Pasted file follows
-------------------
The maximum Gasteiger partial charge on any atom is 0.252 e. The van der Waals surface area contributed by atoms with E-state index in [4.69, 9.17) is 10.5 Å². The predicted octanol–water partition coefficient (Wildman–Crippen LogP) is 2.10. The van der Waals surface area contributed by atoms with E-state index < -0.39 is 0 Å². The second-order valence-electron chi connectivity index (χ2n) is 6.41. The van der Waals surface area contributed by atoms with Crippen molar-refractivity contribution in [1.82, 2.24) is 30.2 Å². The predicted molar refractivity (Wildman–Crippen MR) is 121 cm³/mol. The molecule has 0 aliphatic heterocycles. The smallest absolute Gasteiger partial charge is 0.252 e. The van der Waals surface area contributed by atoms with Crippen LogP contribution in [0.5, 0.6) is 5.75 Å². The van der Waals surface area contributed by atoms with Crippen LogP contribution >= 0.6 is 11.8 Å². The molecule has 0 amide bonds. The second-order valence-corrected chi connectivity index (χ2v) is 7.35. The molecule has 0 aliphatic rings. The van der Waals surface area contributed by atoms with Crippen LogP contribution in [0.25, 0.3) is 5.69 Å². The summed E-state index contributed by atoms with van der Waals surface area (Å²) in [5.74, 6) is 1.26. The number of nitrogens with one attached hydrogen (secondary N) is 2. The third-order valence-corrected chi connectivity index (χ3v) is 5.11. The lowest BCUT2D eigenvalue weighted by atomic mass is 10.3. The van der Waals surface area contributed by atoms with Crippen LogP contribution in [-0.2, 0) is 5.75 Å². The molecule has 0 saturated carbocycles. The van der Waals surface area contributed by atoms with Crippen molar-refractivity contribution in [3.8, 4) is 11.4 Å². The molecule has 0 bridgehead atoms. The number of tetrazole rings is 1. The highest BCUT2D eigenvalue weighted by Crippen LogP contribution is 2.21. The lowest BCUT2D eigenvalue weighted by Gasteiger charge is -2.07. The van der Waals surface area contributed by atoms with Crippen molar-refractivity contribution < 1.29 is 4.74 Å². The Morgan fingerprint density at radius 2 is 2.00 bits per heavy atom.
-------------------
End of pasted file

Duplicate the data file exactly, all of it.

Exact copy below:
The maximum Gasteiger partial charge on any atom is 0.252 e. The van der Waals surface area contributed by atoms with E-state index in [4.69, 9.17) is 10.5 Å². The predicted octanol–water partition coefficient (Wildman–Crippen LogP) is 2.10. The van der Waals surface area contributed by atoms with E-state index < -0.39 is 0 Å². The second-order valence-electron chi connectivity index (χ2n) is 6.41. The van der Waals surface area contributed by atoms with Crippen molar-refractivity contribution in [1.82, 2.24) is 30.2 Å². The predicted molar refractivity (Wildman–Crippen MR) is 121 cm³/mol. The molecule has 0 aliphatic heterocycles. The smallest absolute Gasteiger partial charge is 0.252 e. The van der Waals surface area contributed by atoms with Crippen LogP contribution in [0.5, 0.6) is 5.75 Å². The van der Waals surface area contributed by atoms with Crippen LogP contribution >= 0.6 is 11.8 Å². The molecule has 0 amide bonds. The second-order valence-corrected chi connectivity index (χ2v) is 7.35. The molecule has 0 aliphatic rings. The van der Waals surface area contributed by atoms with Crippen LogP contribution in [0.25, 0.3) is 5.69 Å². The summed E-state index contributed by atoms with van der Waals surface area (Å²) in [5.74, 6) is 1.26. The number of nitrogens with one attached hydrogen (secondary N) is 2. The third-order valence-corrected chi connectivity index (χ3v) is 5.11. The lowest BCUT2D eigenvalue weighted by atomic mass is 10.3. The van der Waals surface area contributed by atoms with Crippen LogP contribution in [-0.2, 0) is 5.75 Å². The molecule has 0 saturated carbocycles. The van der Waals surface area contributed by atoms with Crippen molar-refractivity contribution in [3.8, 4) is 11.4 Å². The molecule has 0 bridgehead atoms. The number of tetrazole rings is 1. The highest BCUT2D eigenvalue weighted by Crippen LogP contribution is 2.21. The lowest BCUT2D eigenvalue weighted by Gasteiger charge is -2.07. The van der Waals surface area contributed by atoms with Crippen molar-refractivity contribution < 1.29 is 4.74 Å². The Morgan fingerprint density at radius 2 is 2.00 bits per heavy atom.